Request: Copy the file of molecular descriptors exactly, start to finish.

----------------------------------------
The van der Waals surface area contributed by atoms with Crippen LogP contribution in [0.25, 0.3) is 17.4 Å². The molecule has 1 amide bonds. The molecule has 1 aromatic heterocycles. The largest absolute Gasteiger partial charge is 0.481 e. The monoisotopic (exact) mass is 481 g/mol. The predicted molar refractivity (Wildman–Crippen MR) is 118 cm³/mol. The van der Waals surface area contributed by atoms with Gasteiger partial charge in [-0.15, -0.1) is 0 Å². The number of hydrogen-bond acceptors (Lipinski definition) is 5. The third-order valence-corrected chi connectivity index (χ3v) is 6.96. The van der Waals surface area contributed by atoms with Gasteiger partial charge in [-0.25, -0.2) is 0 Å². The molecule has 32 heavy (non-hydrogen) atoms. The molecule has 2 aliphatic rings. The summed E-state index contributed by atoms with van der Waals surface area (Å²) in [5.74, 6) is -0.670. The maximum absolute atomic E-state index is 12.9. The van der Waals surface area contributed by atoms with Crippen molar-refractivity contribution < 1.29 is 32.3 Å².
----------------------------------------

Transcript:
The van der Waals surface area contributed by atoms with Crippen LogP contribution in [0.25, 0.3) is 17.4 Å². The molecule has 1 amide bonds. The molecule has 1 aromatic heterocycles. The largest absolute Gasteiger partial charge is 0.481 e. The monoisotopic (exact) mass is 481 g/mol. The predicted molar refractivity (Wildman–Crippen MR) is 118 cm³/mol. The van der Waals surface area contributed by atoms with Gasteiger partial charge in [-0.15, -0.1) is 0 Å². The number of hydrogen-bond acceptors (Lipinski definition) is 5. The third-order valence-corrected chi connectivity index (χ3v) is 6.96. The van der Waals surface area contributed by atoms with Gasteiger partial charge in [-0.25, -0.2) is 0 Å². The molecule has 32 heavy (non-hydrogen) atoms. The molecule has 2 aliphatic rings. The summed E-state index contributed by atoms with van der Waals surface area (Å²) in [5.74, 6) is -0.670. The maximum absolute atomic E-state index is 12.9. The van der Waals surface area contributed by atoms with Crippen molar-refractivity contribution < 1.29 is 32.3 Å².